This is my entry for the Design This Spaceship Contest. The dry weight is just over 2 lbs, and it is 27.5" tall. It has a 2.6" center tube which runs from the bottom up to the base of the nose cone. I flew it three times in June 2011 at Orangeburg SC. Each flight was powered with a G motor, twice on a G76 and once on a G64. I lost the nose cone on the last flight, and not sure if I'll replace it. It flew beautifully though. I named it Velvet Ant because I think it resembles one if you look at it backwards.
I flew the Velvet Ant three times. The first two flights were on a G76-7. The third flight was on a G64-10. I used a Jolly Logic AltimeterTwo on each flight to record flight data.
On the pad before the first flight.
First flight video of Velvet Ant on a G76-7. The flight was awesome, except the bottom part of one of the pods popped off at landing. I didn't think it would affect stability so I kep flying it.
Flight data from first flight:
Altitude 887 ft Speed 172 mph Burn Time 1.3 seconds Peak Acceleration 13.5 Gs Average Acceleration 6.1 Gs Coast to Apogee Time 6.9 seconds Apogee to Ejection Time -.3 seconds Ejection Altitude 855 ft Descent Rate 8 mph Flight Duration 75.2 seconds.
I lost the video for flight 2, but here is a pic after it landed.
Flight data from second flight:
Altitude 901 ft Max velocity 185 mph Burn time 1.3 seconds Peak acceleration 15.4 Gs Average accleration 6.7 Gs Coast to apogee time 3.9 seconds Apogee to ejection time -.1 seconds Ejection altitude 843 ft Descent rate – Flight duration — (didn’t record this or descent rate)
Flight 3 on a G64-10. Flight and recovery were successful, but the nose cone came off after deployment.
Flight data from third flight:
Altitude 828 ft Max velocity 162 mph Burn time 1.8 seconds Peak acceleration 15.8 Gs Average accleration 4.2 Gs Coast to apogee time 5.9 seconds Apogee to ejection time 3.9 seconds Ejection altitude 593 ft Descent rate 7 mph Flight duration 64.4 seconds
I started with the nose cone. I explored several ways to go about it, but decided to use a method similar to this article. I used a print-out of the nose cone from Rocksim, then created my parts based on that. I cut out the cross-arches from 1/16″ illustration board.
I made 8 fin alignment guide printouts from VCP for the center braces. I used spray adhesive to attach them to 1/16" illustrator board, then cut what I needed open.
I used 2-part expanding foam to fill everything.
I used lots of fill n finish over the foam, and eventually covered in light fiberglass.
The forward section is a conical shroud filled with expanding foam. The top fits around the top edge of the 2.6" body tube. The bottom fits around a centering ring on the 2.6" body tube. I figured the dimensions myself using a calulation in Tim Van Milligans Model Rocket Design and Construction book, but later found this tool which does the same thing. The dimensions of this thing are huge. I had to use a full piece of 28″ length poster board, and added a piece to paper to extend it. I marked off the small and large radius, and marked the angle using a protractor. I drew the line out at that angle. I made a make-shift compass using a pencil with a piece of wire tied to it. I held one end at the beginning, pull the pencil tight at each radius and drew my arc.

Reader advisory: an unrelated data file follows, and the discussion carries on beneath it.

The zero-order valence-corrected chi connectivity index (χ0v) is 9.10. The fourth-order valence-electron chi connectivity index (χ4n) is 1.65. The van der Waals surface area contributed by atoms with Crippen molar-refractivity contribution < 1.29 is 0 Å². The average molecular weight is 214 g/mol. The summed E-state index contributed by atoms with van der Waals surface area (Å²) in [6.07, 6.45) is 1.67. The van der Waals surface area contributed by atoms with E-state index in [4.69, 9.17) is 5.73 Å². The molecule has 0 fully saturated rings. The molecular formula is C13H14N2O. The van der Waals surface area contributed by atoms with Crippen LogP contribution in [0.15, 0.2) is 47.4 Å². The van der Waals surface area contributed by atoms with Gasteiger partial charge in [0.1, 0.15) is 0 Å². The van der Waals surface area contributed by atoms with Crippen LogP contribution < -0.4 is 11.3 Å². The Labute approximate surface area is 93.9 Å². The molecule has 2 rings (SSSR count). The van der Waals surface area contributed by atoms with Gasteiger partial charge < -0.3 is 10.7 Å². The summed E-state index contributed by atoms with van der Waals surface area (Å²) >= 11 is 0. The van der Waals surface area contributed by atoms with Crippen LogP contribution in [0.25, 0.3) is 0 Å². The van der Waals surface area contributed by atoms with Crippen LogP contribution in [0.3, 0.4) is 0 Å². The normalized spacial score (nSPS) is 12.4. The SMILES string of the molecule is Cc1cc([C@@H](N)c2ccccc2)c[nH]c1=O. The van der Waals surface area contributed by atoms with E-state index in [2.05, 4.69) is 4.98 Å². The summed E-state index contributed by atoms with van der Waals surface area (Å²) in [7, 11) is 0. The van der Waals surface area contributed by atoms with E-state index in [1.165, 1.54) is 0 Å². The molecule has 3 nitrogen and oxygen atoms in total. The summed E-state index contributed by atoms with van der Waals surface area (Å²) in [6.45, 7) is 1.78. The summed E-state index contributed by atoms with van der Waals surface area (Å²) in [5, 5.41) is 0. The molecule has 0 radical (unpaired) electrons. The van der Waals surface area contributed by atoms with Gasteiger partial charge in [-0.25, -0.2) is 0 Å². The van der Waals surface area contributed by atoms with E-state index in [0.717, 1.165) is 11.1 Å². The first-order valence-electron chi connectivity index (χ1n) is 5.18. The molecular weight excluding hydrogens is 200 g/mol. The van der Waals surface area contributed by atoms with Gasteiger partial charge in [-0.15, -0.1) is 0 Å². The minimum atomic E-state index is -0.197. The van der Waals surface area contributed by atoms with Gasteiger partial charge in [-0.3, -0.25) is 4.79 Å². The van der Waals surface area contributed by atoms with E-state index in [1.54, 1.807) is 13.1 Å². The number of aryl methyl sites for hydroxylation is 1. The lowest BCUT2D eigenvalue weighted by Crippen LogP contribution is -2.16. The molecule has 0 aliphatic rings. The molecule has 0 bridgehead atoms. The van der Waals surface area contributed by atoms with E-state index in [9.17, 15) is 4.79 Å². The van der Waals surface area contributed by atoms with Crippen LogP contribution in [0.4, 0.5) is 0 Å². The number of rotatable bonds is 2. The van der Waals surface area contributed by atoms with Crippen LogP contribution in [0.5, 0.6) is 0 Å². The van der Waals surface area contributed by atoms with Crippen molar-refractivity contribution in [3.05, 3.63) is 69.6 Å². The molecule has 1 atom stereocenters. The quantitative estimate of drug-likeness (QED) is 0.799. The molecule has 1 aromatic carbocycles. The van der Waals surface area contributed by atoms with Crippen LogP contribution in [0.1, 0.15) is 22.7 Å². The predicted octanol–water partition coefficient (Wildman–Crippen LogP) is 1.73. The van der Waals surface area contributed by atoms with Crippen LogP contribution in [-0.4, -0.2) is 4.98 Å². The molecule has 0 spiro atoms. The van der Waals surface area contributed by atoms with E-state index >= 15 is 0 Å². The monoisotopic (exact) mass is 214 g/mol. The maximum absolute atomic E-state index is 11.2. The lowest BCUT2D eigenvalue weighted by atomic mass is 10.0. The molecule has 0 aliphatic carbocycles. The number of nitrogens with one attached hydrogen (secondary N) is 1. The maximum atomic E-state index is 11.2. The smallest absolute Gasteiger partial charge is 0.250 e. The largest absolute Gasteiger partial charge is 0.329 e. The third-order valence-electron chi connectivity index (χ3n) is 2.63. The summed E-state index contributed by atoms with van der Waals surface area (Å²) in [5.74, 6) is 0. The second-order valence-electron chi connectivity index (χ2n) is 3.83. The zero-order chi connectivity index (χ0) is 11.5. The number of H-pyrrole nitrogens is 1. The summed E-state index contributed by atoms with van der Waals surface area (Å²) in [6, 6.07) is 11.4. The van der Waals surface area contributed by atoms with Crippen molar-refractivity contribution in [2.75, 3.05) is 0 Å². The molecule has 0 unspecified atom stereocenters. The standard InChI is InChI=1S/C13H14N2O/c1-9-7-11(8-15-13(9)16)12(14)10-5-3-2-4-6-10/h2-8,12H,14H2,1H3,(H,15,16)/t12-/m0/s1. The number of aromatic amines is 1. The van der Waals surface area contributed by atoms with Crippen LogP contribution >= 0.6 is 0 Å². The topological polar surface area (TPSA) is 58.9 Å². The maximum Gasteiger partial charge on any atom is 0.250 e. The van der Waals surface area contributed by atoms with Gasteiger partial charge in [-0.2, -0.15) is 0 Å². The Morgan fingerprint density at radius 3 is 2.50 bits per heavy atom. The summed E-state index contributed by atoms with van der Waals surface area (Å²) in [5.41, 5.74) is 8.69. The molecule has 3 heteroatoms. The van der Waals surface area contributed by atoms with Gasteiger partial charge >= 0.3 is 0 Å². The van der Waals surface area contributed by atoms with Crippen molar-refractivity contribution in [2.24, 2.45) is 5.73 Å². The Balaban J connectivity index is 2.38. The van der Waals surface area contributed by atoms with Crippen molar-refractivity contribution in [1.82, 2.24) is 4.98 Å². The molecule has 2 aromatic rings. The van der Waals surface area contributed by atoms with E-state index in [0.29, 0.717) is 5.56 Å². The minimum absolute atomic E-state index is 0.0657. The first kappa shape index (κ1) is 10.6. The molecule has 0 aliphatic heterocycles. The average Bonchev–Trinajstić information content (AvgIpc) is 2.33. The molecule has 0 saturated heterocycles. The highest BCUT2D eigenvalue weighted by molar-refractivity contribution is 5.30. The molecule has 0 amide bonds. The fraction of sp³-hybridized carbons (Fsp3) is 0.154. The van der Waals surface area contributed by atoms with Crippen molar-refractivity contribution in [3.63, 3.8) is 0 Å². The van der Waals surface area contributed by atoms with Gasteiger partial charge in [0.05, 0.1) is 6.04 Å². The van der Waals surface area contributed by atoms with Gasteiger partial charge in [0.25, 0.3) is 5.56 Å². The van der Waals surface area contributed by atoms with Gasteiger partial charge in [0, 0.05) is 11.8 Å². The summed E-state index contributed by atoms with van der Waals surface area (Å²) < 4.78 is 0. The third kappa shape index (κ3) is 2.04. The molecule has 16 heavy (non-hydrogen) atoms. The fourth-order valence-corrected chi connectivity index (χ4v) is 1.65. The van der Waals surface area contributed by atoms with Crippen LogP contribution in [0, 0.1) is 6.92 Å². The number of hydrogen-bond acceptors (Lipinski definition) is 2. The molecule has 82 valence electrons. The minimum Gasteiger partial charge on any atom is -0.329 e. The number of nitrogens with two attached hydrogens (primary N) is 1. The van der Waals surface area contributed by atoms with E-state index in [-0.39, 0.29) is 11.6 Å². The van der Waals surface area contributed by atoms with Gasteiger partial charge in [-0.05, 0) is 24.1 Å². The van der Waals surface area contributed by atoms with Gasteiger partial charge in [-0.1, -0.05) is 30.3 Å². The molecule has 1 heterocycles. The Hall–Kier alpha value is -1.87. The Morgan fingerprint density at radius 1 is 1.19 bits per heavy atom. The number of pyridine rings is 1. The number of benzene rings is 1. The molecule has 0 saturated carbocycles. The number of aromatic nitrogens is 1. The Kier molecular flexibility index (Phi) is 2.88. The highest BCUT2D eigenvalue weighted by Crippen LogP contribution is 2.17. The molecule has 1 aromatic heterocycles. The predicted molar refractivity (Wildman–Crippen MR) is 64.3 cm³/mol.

I formed the shroud and filled the empty space with two-part foam. I had to do this twice. There was an unfilled area the first time. I applied Fill N' Finish over the second patch job, and sanded everthing down.
I printed the fin tempate from Rocksim and cut them out on 3/32" bass wood. I attached them using the Standard Rockets Assembly tool (which is really nice btw). I attached the launch lug standoff between two sets of fins. I later covered the fins with card stock paper, and fiberglassed the joints.
I made the bottom section with two paper shrouds and two center rings. The centering rings had to be cut and fitted back around the body tube to get around the fins. Having them on beforehand would have interfered with using the alignment tool.
The top shroud was easy enough to add, but the bottom part required more work. For that section I cut slots to fit over the fins, then Gorilla taped over the edges. I then filled the inside with two-part foam.
I made the pods out of several paper shrouds and tubes. the bottoms are from 1/16" illustration board. I formed the points with card stock as well. I probably should have used real nosecones, but from a distance they still look good.
I made the tail cone from BT-70 tube and centering rings, plus a paper shroud.
I used two coats of Krylon primer. I painted the body with Krylon gloss red, white and grey. I handpainted black around the pod points trying to give an illusion of depth, but didn't work as well as I thought it might. I coated everything with Krylon clear coat.